59% Drop in Refugee Admissions Through April

By Patrick Goodenough | May 4, 2018 | 4:20 AM EDT

Refugees from the Democratic Republic of the Congo (DRC) at Gihinga camp in Burundi. In recent years the DRC has accounted for the largest number of refugees admitted to the United States. (Photo: UNHCR / A. Kirchhof)

(CNSNews.com) – A total of 6,865 refugees were admitted to the United States during the first four months of 2018, down from 16,743 for the same period last year and 21,121 for the same period in 2016.

The admissions account for a 59 percent fall from the same period last year, and a 67.5 percent drop from the first four months of 2016.

Along with the overall reduction in the number of refugees resettled in the U.S., the proportion of Christians to Muslims among the new arrivals has changed significantly too, according to figures from the State Department Refugee Processing Center database.

(Data: State Department RPC/Graph: CNSNews.com)

From January to April this year, 67.3 percent of the refugees were Christians and 19 percent were Muslims.

By comparison, during the January to April period in 2016 – when President Obama was in office – Christians still held a majority, but a much smaller one: Christians accounted for 47.2 percent (9,968) of the total refugee admission numbers, and Muslims for 44.4 percent (9,387) of the total.

During the same period last year, the proportions were roughly reversed, with Christians comprising 43.8 percent (7,332) of the total number of refugees admitted and Muslims 46 percent (7,717) of the total.

The four-month period in 2017 includes the final weeks of the Obama administration, which ended on January 20.

Of the total 16,743 refugees admitted during that Jan.-Apr. period, 4,451 (26.5 percent) were admitted in January, before Trump’s inauguration. Of the 4,451, 1,598 (35.9 percent) were Christians and 2,494 (56 percent) were Muslims.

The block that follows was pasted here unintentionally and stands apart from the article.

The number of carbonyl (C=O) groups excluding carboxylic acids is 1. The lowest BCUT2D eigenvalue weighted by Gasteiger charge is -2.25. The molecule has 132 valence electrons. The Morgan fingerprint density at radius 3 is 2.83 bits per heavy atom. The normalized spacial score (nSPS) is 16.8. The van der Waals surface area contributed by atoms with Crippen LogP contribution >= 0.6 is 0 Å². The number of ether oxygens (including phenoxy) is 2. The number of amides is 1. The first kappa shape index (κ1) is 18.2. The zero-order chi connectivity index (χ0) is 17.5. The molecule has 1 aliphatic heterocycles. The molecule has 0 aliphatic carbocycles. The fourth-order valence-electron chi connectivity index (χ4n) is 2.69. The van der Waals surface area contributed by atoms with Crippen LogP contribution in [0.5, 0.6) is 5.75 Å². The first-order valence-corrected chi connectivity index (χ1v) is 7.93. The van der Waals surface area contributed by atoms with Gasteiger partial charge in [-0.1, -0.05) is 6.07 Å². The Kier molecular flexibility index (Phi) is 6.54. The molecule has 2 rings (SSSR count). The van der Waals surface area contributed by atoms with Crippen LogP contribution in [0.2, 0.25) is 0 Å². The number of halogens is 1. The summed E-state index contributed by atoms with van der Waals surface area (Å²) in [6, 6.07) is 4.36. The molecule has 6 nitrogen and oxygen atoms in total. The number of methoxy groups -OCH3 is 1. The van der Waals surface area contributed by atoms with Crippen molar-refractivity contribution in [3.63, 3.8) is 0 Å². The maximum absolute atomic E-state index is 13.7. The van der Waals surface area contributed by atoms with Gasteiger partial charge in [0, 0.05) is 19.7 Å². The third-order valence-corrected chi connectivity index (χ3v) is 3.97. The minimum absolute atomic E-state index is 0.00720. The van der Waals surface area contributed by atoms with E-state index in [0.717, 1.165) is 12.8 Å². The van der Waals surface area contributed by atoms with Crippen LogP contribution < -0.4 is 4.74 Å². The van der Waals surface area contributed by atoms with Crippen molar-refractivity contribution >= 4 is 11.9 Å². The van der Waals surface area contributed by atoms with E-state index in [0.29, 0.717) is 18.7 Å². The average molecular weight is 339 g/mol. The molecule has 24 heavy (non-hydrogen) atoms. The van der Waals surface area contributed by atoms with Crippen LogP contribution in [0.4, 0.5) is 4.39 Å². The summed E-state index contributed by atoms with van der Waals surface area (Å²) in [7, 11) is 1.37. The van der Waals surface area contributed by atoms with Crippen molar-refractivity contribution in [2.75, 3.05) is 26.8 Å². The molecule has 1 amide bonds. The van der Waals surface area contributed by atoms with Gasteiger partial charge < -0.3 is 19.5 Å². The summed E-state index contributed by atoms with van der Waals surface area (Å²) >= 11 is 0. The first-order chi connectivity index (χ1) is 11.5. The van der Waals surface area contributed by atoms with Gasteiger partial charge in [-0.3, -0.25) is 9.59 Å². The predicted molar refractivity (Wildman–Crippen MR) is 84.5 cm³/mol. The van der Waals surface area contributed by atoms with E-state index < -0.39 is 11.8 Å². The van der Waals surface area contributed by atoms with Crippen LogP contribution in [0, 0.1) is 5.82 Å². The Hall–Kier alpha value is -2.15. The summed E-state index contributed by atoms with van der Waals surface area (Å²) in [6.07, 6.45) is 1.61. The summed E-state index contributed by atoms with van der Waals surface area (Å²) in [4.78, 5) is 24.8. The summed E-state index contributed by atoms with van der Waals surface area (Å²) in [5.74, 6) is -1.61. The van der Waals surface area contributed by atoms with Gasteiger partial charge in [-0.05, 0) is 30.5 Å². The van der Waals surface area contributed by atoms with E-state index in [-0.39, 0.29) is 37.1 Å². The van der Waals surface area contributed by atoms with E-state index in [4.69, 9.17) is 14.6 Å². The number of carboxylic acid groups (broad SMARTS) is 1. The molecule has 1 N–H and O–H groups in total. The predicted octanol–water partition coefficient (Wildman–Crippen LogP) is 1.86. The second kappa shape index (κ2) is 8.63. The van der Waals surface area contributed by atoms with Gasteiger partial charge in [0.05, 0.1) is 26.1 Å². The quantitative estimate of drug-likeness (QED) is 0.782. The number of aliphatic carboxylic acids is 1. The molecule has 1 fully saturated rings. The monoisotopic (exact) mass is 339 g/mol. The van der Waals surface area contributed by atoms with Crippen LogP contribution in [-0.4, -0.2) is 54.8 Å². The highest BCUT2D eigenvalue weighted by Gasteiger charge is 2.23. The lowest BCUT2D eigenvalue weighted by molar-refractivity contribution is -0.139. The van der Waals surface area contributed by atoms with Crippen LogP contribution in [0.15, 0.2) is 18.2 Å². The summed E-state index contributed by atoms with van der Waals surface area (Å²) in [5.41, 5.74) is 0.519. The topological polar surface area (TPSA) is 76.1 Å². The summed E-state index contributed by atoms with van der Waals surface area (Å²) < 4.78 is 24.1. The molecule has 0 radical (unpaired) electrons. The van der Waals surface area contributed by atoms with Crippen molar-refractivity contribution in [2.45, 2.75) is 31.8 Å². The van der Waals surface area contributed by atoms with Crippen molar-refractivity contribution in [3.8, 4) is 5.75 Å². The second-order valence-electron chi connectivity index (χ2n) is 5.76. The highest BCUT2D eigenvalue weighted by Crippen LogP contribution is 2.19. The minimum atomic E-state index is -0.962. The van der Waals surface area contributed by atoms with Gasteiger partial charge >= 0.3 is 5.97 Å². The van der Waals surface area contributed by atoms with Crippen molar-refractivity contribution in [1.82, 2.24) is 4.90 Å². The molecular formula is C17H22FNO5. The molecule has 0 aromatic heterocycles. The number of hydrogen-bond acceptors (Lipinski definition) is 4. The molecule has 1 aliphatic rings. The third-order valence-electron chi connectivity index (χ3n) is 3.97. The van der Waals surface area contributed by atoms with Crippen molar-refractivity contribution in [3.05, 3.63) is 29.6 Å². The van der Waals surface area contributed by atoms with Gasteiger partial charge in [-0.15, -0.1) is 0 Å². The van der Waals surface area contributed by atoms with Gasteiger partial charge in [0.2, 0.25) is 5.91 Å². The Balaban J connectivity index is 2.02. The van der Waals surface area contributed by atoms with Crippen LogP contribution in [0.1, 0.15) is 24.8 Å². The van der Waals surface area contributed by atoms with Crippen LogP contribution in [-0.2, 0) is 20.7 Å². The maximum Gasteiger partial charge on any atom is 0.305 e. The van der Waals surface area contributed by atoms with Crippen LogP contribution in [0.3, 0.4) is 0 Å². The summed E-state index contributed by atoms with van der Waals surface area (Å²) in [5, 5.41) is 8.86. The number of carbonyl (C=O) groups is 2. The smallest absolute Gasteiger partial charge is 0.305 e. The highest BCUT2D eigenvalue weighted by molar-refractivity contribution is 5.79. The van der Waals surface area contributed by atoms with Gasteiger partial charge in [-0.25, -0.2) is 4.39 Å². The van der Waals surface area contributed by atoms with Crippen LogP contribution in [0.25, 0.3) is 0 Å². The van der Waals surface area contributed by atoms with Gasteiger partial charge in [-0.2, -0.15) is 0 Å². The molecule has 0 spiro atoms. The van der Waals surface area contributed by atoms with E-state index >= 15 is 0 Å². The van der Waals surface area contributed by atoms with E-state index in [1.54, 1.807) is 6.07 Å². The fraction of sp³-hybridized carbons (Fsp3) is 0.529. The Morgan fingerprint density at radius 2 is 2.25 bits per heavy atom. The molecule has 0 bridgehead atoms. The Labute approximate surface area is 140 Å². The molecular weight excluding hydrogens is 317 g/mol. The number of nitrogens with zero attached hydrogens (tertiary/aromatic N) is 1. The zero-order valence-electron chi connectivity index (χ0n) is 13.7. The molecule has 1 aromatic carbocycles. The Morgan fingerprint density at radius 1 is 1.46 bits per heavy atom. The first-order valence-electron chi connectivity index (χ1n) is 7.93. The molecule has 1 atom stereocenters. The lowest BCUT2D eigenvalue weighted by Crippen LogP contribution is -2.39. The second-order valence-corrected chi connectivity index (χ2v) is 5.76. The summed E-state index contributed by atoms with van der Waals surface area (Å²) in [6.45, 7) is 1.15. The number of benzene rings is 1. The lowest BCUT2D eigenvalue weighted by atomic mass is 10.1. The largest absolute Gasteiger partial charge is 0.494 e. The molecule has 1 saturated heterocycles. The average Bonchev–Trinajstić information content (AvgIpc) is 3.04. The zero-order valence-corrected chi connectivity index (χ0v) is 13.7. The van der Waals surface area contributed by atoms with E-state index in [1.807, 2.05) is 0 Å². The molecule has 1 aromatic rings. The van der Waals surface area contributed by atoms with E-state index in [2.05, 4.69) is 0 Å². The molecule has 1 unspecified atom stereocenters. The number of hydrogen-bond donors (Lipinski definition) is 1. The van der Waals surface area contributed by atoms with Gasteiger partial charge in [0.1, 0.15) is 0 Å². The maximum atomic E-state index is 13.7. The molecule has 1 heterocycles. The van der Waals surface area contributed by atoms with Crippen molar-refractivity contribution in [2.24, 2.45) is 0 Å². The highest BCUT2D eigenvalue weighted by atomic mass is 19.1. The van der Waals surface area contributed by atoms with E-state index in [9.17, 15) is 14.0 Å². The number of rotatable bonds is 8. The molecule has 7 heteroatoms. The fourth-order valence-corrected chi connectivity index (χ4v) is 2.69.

(Data: State Department RPC/Graph: CNSNews.com)

In Jan.-Apr. this year, the countries of origin of the biggest groups of resettled refugees were the Democratic Republic of Congo (2,111), Burma (1,465), Ukraine (772), Eritrea (454), Bhutan (431) and Afghanistan (365).

The biggest contingents of refugee arrivals during the period, by Christian denomination, were 1,150 Pentecostalists (mostly from the DRC), 597 Catholics (with DRC again comprising the biggest group), and 1,355 refugees self-identifying simply as “Christian” (with the largest groups coming from Burma and DRC.)

Muslim arrivals comprised 293 Shi’ites (most from Afghanistan), 189 Sunnis (also mostly Afghans), 76 Ahmadiyya (all from Pakistan), and 750 refugees described simply as Muslim (with the largest groups coming from Burma, DRC and Eritrea.)

Eleven Syrian refugees – six Christians and five Sunni Muslims – were resettled in the four-month period.

That compares to 2,499 Syrian refugees (98 percent Muslim, 1.4 percent Christian) admitted during the same period last year – of which 1,052 (97.6 percent Muslim, 2.1 percent Christian) were admitted before Trump’s inauguration.

During the same period in 2016, 1,062 Syrian refugees were admitted, of whom 98.6 percent were Muslim and 0.4 percent were Christian.

The admission of Syrian refugees was dogged by controversy during the Obama administration, in part because the proportion of Sunni Muslims to Christians among those given refuge in the U.S. did not reflect the population makeup of the country.

When the Syrian civil war began in 2011, Sunnis comprised around 74 percent of the population and Christians some 10 percent.

But among Syrians given refugee status in the U.S. between March 2011 and the end of the Obama administration, 97.1 percent were Sunnis.

Pointing to the skewed proportion of Muslim to Christian refugees, some Republican lawmakers called for non-Muslim minorities to be given greater priority, but Obama rejected what he said would amount to a “religious test” in the refugee admission process.


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Patrick Goodenough
Patrick Goodenough
Spencer Journalism Fellow